Intermittent P0420 OBDII Code - What Should O2 Sensors Be Doing?

Have been troubleshooting the subject intermitttent OBDII code on my 97 Taurus 3.0 GL Vulcan with an AutoXRay reader.
While monitoring with the reader over the last 2 days, I have had the code
come in once or twice (low cat efficiency bank 1) and on subsequent scans after resetting, its not there. I have had this code come and go, eventually resetting itself within OBD on its own, for about a year now.
In the real time data monitoring mode, both the Bank 1 O2 Sensor 1 and Sensor 2 voltages are all over the map, between 0 mv and around 900 mv.
Same thing is true on the Bank 2 O2 sensor outputs. However, I have never gotten a low cat efficiency code from Bank 2.
From what I have read, the upstream sensor voltage should be varying, as observed, while the downstream sensor voltage should be low and steady. Having both vary would indiacte that cat efficiency was indeed low. If thats true, why doesn't the Bank 2 fault code ever show up?
Does OBD II average the voltages of the two sensors 1 and 2 over a period of time before it compares them to calculate cat efficiency? I am wondering if the P0420 code is being generated intermittently if the upstream Bank 1 sensor goes to a low voltage, simultaneously when the downstream sensor is at a slightly higher voltage. Maybe the code is a result of a 'sluggish" downstream sensor?
Should I be replacing the downstream sensor on Bank 1? Which bank is Bank 1 on the 3.0 in the Taurus, from the forward cyclinders, or the aft? Defineitly want to be sure the sensors are Ok before I have to spring for that big bucks ford Y pipe with both cats. Car has 118K on it, otherwise rnning well. It may have a slight head gasket coolant leak, as I periodically need to top up the expansion tank, with no evidence of external leakage. No indicaton of coolant in the oil or tranny fluid either.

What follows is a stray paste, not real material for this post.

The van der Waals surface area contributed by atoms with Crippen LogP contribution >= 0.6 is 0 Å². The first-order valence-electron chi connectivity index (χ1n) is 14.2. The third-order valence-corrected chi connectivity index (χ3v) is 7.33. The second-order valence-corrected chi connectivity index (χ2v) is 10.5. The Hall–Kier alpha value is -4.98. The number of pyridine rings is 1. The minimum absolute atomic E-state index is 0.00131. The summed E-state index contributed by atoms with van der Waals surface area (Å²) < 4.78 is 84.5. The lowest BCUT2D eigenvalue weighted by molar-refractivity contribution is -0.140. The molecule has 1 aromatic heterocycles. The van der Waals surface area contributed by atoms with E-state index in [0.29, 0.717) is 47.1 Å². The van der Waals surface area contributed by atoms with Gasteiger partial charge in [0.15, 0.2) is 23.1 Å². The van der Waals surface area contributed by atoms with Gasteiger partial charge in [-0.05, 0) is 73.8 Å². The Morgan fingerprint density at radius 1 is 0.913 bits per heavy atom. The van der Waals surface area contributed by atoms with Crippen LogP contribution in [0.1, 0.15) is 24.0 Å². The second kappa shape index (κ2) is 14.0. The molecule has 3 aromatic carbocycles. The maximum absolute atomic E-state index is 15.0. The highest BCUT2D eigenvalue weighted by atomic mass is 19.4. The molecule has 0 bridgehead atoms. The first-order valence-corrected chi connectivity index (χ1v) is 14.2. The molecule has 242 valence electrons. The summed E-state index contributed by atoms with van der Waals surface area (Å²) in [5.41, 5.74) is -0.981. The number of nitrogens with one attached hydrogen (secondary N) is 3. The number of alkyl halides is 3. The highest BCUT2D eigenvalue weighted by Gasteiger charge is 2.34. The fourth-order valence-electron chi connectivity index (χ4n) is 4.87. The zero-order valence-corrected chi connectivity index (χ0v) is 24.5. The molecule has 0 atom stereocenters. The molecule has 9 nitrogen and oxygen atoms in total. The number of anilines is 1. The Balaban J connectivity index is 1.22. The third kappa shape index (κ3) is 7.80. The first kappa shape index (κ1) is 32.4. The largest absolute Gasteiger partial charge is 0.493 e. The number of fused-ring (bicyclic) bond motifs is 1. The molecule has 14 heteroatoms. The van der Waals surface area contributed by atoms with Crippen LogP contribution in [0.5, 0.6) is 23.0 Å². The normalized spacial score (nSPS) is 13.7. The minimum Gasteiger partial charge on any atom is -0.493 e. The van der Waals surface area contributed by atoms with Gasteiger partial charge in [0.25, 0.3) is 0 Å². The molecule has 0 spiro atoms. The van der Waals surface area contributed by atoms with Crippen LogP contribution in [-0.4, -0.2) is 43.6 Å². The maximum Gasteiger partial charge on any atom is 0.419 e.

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A properly functioning catalytic convertor will store oxygen, eventually, it will become saturated with oxygen and burp some off. Normal would be to see the upstream O2 sensors varying between 100mv and 900mv and the downstream sensors hanging fairly high except for once the cat becomes saturated and burps off oxygen at which time the downstream o2 sensor(s) would read low. There is no defined -correct- post cat O2 sensor voltage per-say, but it's cycling should be much slower than the pre-cat O2 sensors.
The PCM basically compares the frequency of the rich/lean-lean/rich cycles between the upstream and downstream sensors.
If both upstream and downstream O2 sensors are varying as you say, it appears that the catalytic convertors are no longer functioning within the OBD2 criteria, not surprising on a vehicle with 118K miles on it. Coolant entering the exhaust system hasn't helped matters.
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